Last night I had a lovely evening at City University hearing about the British Podcast Awards winners, followed by a glass of wine and chatting to the journalism students (including those doing a Masters in Podcasting) who had come along to hear about what it takes to make an award-winning show. Remember that as you read this blog I wrote on the train home!
I’ve been writing these things for a long time- over 15 years. I’ve found I’ve become less concerned about the horse-race and the swaps between number one and number two, and instead I’m much more fascinated about the broader changes in listening behaviour and the results of bold decisions – good or bad.
There is no doubt that the Ken Bruce-enhanced Greatest Hits Radio, built on the basis of a strong music format that found a gap in the market plus an aggressive FM acquisition/conversion roll-out (alongside some other great talent) has hit the mark.
In the latest figures it shows a reach of 6,583k listeners, 55.9m hours and a 5.5% share of the market. This is up the best part of 800k reach from 5,787k last quarter and a then 4.7% share. Its average hours of 8.5 (up from 8.2) shows its listeners really love it too.
This surge puts it ahead of the Heart network, which whilst stronger on reach (8.5m), its weaker average hours of 6.3, means GHR takes the true top spot.
Since the Ken departure, all eyes have been on Radio 2. It took a bit of a beating last quarter, but even though Mr Bruce has had another ratings bump, there hasn’t been that much change at his old home.
As I’ve previously mentioned, the nature of GHR’s network – a mix of small, medium and large stations – has meant there’s a delay for all the figures to flow through. We won’t get the full picture for a whole year. Radio 2, though, reports every quarter, so they took the hit straight away.
This time around it stayed pretty static across the daytime schedule:
A message from my colleague Lloydie James Lloyd, made me ponder the challenges for breakfast shows. Generally a strong breakfast offer finds its share of audience above the station average. For most stations, Breakfast should be the engine that drives the rest of a station forward. Capital Breakfast, across the country has seen its share below the station average for the past year, with this quarter no different. Afternoons and Drive meanwhile, are ahead.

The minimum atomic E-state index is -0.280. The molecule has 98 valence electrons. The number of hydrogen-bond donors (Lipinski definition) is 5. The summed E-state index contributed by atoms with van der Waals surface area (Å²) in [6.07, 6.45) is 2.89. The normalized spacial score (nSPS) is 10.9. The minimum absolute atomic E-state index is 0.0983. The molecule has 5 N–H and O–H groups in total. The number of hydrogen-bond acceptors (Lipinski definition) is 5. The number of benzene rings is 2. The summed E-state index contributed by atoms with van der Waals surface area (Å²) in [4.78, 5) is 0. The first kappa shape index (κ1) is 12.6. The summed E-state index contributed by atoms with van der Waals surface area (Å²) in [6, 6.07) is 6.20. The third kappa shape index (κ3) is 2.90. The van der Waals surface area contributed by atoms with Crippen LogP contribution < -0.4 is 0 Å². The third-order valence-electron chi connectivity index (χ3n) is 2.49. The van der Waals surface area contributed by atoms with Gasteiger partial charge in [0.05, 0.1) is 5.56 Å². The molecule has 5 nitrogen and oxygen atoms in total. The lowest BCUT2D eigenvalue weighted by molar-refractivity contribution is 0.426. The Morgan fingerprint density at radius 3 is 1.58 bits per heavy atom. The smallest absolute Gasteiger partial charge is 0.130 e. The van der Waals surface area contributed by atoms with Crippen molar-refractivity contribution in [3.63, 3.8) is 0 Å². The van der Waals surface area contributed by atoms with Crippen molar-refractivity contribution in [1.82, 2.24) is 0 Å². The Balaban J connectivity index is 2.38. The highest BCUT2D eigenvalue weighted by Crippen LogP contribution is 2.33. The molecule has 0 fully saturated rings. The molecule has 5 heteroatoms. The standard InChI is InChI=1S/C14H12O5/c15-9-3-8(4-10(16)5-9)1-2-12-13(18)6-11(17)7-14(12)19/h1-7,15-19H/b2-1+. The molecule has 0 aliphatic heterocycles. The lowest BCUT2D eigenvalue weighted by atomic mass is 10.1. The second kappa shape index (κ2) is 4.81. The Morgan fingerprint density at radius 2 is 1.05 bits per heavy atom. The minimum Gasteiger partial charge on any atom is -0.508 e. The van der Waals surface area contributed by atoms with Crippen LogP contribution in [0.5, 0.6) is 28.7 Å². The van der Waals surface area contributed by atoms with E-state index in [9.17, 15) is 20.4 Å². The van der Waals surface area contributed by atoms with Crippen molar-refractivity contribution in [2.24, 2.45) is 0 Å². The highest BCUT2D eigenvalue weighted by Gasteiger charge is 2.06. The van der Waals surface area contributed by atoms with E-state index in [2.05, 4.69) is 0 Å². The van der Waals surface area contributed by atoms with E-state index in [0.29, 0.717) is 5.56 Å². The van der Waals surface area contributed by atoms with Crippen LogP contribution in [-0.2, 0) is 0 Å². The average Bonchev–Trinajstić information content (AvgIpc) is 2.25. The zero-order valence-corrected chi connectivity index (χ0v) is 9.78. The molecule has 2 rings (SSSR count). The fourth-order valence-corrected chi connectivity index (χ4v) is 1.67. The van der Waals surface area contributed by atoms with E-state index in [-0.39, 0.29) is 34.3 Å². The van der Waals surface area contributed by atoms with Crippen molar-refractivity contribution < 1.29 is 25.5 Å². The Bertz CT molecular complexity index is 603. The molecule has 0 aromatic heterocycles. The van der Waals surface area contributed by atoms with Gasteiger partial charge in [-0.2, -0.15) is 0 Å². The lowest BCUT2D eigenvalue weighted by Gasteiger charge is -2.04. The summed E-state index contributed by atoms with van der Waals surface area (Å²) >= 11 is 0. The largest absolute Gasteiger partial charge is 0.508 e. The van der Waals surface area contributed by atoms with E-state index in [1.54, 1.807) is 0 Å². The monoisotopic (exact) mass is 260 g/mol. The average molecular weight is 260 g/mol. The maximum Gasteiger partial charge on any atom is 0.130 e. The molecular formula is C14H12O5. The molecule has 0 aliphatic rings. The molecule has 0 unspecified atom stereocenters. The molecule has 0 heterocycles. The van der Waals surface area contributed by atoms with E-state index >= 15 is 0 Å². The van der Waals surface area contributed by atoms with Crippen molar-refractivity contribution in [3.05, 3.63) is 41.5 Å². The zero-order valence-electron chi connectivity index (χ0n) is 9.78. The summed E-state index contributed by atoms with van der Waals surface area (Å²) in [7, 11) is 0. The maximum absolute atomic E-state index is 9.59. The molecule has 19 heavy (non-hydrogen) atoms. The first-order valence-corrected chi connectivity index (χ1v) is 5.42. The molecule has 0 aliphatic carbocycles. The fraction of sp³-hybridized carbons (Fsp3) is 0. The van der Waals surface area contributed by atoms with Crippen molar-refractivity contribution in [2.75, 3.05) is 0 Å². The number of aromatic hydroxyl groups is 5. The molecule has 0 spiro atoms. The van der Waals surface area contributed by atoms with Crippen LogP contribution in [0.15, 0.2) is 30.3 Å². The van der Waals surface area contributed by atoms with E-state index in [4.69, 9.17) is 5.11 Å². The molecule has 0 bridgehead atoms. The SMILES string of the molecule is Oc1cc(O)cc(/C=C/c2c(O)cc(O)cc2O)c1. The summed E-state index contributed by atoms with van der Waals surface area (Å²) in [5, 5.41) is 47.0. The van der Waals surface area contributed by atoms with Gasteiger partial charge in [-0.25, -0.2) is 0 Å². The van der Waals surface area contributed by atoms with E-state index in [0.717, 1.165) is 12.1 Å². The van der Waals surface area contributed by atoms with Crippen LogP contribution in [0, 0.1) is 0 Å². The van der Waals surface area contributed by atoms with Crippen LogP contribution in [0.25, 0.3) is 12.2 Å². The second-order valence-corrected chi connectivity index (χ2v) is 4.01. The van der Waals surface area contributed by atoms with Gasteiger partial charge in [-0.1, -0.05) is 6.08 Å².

It’s a similar story for Heart, and even though Jamie and Amanda are the biggest commercial radio breakfast show with 3.8 million weekly listeners, its share tracks lower than the station (whilst other dayparts remain ahead).
It’s a similar story with Kiss and Magic, with breakfast under-delivering (though Kiss had a good overall book in London, with a return to over 1m reach – up from 900k last quarter).
Radio 1 and Radio 4 manage it. Radio 2 nearly does. A good commercial example is Mylo and Rosie at Pulse 1 in Bradford/Leeds – a 3.2% share at Breakfast vs the 2.1% average, something they’ve consistently done over the past year.
Back in London, Smooth doesn’t manage it, Nick Ferrari at LBC matches it and my quick look shows only Moyles ahead with his breakfast share at 2.2% vs the station’s 1.6% (it’s similar for his national figures too).
The radio head in me just thinks there’s room in London for a big hitting mainstream show. All the big pop stations have seemingly abandoned stunting, big ideas and any breakfast-related marketing. Are they missing a trick? Both Greg James and Moyles, whilst lacking in much above-the-line attention either, are still putting out big ideas – is this why they’re leading their stations share? Perhaps with Roman Kemp apparently off, there’s an opportunity for a selection of breakfast re-shuffles.
Bauer’s strategy for GHR to occupy as much FM spectrum as possible has meant the conversion of some of their FM stations, booting their old services to be DAB only. GEM in the East Midlands has just had that treatment, but at the beginning of the year they moved Lincs FM off of FM. This is the first complete survey since the move.
Overall its reach is down to 163k (from 246k pre the change) and hours down from 2,654k to 1,586. But overall I think that’s a good performance given the situation. Looking at the platform breakdowns, DAB is in the lead. But there’s significant use of smart speakers too (54k reach).
Smart speakers are a great boon for stations if listeners can remember the name of what they want to listen to (it’s not great for new launches). But in this Lincs FM scenario, a high recall of a heritage brand, a large number of devices in home, and a real reason to use them (the loss of FM) has shown how well they can do.
In other news…
It’s still early days for Global’s re-localisation of Heart and Capital in Central Scotland – but the figures are going in the right direction. Capital’s up from 377k to 384k and Heart from 346k to 380k
Goodbye to Jack FM in Oxford. Its three radio stations go out on a high, with a combined reach of 62k and 380k hours, up on the last quarter. It’s always tough when the end is nigh, but listening to the stations as they merge into GHR, it seems they’ve managed to maintain their personality and focus though what must be a tough situation to work in.
Well done to my team at Fun Kids. We’re in RAJAR, but it doesn’t measure our core audience, only the ones over 10. So we choose to just measure it in London. There, our 10+ listeners – 111k – make us bigger than Scala, Kerang, Kiss Fresh and Heat from Bauer; Smooth Country and Capital Chill from Global, all of Virgin’s spin-offs, talkSPORT2 and GB News as well. A nice result.
Thanks to Hallett Arendt, who produce Octagon, brilliant software that let’s me interrogate the RAJAR figures.